In 2013, 15-year-old Dawson Toth was perched on a ridge watching his best friend, Evan, ski down the north slope of Hero’s Knob, a popular backcountry area in Kananaskis County, Alberta, when he saw the avalanche. “It started at my ski tips,” he recalls. “Then I watched the slide spread across the whole slope.”
The wall of snow engulfed Evan, then both teens’ fathers, who were waiting farther downhill. Once the slide petered out, Dawson jumped off the crown onto the now bare shale below, switched his beacon to search mode, and made his way toward the buried victims. “There wasn’t much going on in my head except that I needed to find my friends and family fast.”
Luckily, three years earlier Dawson had received training from a guide certified by Avalanche Canada for just this sort of scenario. Within a minute he’d dug out Evan’s dad, whose hand was protruding from the softly packed snow near the top of the slide. Thirty feet down, he saw his own father buried to the waist. But where was Evan? Dawson worked downslope in a grid pattern, and soon his beacon homed in on another signal. When his snow probe struck something roughly five feet below, he and a few helpers who’d come upon the scene began digging frantically. Evan was unresponsive when Dawson pulled him from the debris. But as soon as Dawson cleared the snow from Evan’s mouth, his friend coughed and inhaled rapidly.
Relatively few teens in North America die in avalanches each year, but increasing numbers of young rippers are likely to head for the backcountry—and into harm’s way. Many guides and educators are pushing for earlier avalanche instruction so that if things go wrong, as they did for Dawson and Evan, teenagers will have the skills to deal with it.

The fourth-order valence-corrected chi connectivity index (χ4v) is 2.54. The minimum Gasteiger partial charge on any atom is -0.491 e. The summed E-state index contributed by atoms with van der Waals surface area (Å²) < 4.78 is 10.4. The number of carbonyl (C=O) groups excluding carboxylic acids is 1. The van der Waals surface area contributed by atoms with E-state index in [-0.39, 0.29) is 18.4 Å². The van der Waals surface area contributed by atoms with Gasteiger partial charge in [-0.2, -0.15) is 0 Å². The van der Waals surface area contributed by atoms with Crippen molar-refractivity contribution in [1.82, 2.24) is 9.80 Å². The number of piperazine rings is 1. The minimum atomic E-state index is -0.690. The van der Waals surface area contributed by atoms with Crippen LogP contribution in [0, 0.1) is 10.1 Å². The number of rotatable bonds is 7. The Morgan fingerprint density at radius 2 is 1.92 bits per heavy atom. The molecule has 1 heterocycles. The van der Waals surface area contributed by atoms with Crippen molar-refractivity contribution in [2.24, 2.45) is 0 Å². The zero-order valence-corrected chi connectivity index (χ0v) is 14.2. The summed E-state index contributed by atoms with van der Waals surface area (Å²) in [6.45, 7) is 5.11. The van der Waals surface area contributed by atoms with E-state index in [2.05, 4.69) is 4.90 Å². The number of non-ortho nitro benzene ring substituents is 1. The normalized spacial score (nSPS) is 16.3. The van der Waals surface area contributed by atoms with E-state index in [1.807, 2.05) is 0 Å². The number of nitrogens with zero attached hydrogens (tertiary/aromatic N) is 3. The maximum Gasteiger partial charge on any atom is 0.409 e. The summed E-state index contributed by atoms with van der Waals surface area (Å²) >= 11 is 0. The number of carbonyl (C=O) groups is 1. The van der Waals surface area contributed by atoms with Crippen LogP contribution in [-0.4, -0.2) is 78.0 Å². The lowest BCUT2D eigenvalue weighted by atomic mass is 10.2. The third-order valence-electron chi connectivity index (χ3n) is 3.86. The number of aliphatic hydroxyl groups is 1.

“I liken it to sex education,” says Mary Clayton, a former ski guide and communications director for Avalanche Canada, whose 16-year-old son, Aleks, has started venturing out of bounds. “I know it’s going to happen, so I won’t put my head in the sand.”
Seniors at public high schools in Jackson, Wyoming, take a ten-day snow-safety course as part of the science curriculum; by adding a two-day field session, as dozens of students did during the 2016–17 school year, they can earn American Avalanche Institute Level 1 certification, the first of two levels of recreational avalanche education. High schools in Breckenridge, Crested Butte, and Vail, Colorado, also offer snow-safety courses. And Avalanche Canada launched a youth-focused avalanche-awareness program in 2005 that reached nearly 8,200 kids across western Canada last year alone, some as young as six.
High schoolers who want to earn safety certification go through the same steps as adults: learning basic snow science, digging snow pits, performing stability assessments, using transceivers, and practicing rescue scenarios. In basic awareness classes, elementary school kids may learn some of those skills, too, or stick with things like identifying avalanche terrain. In Jackson, the youngest participants focus on abstinence, says Sarah Carpenter, co-owner of the American Avalanche Institute: “As in, ‘Here’s why you never leave the resort gate without an adult who is prepared.’”